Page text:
Protestors at Hawaii governor's office cited for trespassing

April 10, 2010 4:59:28 AM PDT
Parents staging a sit-in at Gov. Linda Lingle's office to protest school furloughs were issued trespassing citations Friday evening and warned they face arrest if they try to resume their protest during the night next week. The size of the sit-in has ebbed and flowed since Wednesday, spurred by parents frustrated that Lingle, the Legislature, the teachers union and school officials remain stalemated over how to eliminate furloughs that have reduced the school year by 17 days.

But the parents regard Lingle as the main obstacle.

Friday's citations came about an hour after the parents had finished a news conference and most reporters and television cameras had left the lobby of the governor's office, where the sit-in has been conducted nonstop since Wednesday afternoon.

Clare Hanusz, a member of the ad hoc parents group Save Our Schools, said seven adult demonstrators were handed the citations by a uniformed state sheriff's deputy. The handful of children also present weren't cited, she said.

A plainclothes deputy, whom she identified as Bryan Marcial, told the cited parents that they could resume their sit-in during the day next week but they risked arrest if they tried to remain in the lobby past closing hours, Hanusz said.

The fifth floor of the state Capitol, where the offices of Lingle and Lt. Gov. James "Duke" Aiona are located, is usually closed to the public after 4:30 p.m. on weekdays.

"It feels like they're kind of toying with us," said Hanusz, a Honolulu attorney who has a son and a daughter in public school. "We had a lot of media here at 4 o'clock. They waited until about 5:30 p.m. to inform us that this decision had come down."

Lingle's office released a statement late Friday that said: "Individuals who are making false allegations against the governor should encourage the Hawaii State Teachers Association to change its position that it will no longer negotiate to end the school closures."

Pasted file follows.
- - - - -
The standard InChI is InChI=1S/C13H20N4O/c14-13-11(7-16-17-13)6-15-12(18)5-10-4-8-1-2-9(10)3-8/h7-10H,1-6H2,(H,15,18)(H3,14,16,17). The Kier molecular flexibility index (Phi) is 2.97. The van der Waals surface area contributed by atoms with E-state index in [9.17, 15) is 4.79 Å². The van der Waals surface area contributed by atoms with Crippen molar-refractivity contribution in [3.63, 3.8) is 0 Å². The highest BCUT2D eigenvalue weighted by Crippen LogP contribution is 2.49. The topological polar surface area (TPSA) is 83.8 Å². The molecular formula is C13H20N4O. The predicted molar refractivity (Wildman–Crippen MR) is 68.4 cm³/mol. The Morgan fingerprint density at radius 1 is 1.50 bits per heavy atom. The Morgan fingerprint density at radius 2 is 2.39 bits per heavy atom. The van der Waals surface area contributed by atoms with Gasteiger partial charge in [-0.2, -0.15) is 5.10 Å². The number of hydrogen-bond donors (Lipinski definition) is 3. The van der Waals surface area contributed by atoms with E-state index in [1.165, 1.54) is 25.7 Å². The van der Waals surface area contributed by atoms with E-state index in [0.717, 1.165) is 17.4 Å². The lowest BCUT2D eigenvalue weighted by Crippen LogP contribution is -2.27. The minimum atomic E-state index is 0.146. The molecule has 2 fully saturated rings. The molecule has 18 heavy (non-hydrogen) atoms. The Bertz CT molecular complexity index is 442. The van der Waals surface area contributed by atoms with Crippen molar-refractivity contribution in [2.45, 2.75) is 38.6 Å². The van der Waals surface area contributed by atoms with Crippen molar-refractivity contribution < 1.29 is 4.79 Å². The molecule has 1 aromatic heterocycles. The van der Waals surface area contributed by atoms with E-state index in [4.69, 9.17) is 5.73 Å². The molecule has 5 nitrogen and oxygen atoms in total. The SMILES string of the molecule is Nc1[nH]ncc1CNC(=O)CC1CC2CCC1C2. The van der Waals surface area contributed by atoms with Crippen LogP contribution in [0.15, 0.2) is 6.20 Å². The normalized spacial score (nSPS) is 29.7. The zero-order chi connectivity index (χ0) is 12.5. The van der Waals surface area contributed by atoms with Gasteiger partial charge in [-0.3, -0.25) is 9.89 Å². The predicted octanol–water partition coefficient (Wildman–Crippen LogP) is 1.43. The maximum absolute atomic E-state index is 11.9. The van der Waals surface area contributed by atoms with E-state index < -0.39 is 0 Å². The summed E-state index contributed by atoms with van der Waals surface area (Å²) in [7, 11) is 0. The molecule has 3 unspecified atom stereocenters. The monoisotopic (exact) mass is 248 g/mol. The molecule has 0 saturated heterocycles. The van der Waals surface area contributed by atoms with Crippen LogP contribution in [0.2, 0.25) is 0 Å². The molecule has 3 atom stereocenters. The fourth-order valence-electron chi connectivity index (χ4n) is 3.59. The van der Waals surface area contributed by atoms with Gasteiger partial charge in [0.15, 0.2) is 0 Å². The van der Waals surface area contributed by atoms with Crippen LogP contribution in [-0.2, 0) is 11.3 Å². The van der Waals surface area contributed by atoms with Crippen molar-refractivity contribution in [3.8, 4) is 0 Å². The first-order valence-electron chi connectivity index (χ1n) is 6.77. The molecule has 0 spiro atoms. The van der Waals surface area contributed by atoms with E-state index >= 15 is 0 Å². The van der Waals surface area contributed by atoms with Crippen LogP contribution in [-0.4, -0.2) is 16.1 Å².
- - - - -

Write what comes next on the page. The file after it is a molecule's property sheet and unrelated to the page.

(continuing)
Hanusz said Marcial first told them the decision to issue citations came from the state sheriff's office, but later said the decision had been made by the governor's office.

The cited parents were told they are to appear in court on May 5. But one of those parents said she remained in good spirits, as five adults and three kids prepared to continue the sit-in Friday night in the lobby.

"We're going to go forward because we think that's what it takes," said Lois Yamauchi, 46, a University of Hawaii education professor whose two sons attend public school. "If that's how they want to treat us, we'll respond the way we think is most appropriate."

The parents have demanded that Lingle personally participate in the furlough negotiations. They also want an agreement to be reached by mid-April.

On Thursday, Lingle said in a statement she has personally met with all the negotiating parties, and called claims by the parents that she hasn't "patently false."

Lingle added: "Occupying government offices will not create additional revenues to end the school furloughs and impedes the ability of the general public to conduct business with the state."

That last assertion irked Marguerite Higa, a parent and spokeswoman for Save Our Schools.

"She says that we're impeding important public business," Higa said at Friday's press conference. "This is public business. I mean, we're parents, concerned aunties, uncles and children. We're the public too. We have important business. We want to restore school days for 170,000 of Hawaii's school kids."

The parents plan to continue the protest on Monday. But they said they'll move it on Saturday to a spot fronting Washington Place, once the official residence of Hawaii governors but now a museum.

Parents have also scheduled a rally at the state Capitol grounds on Sunday.


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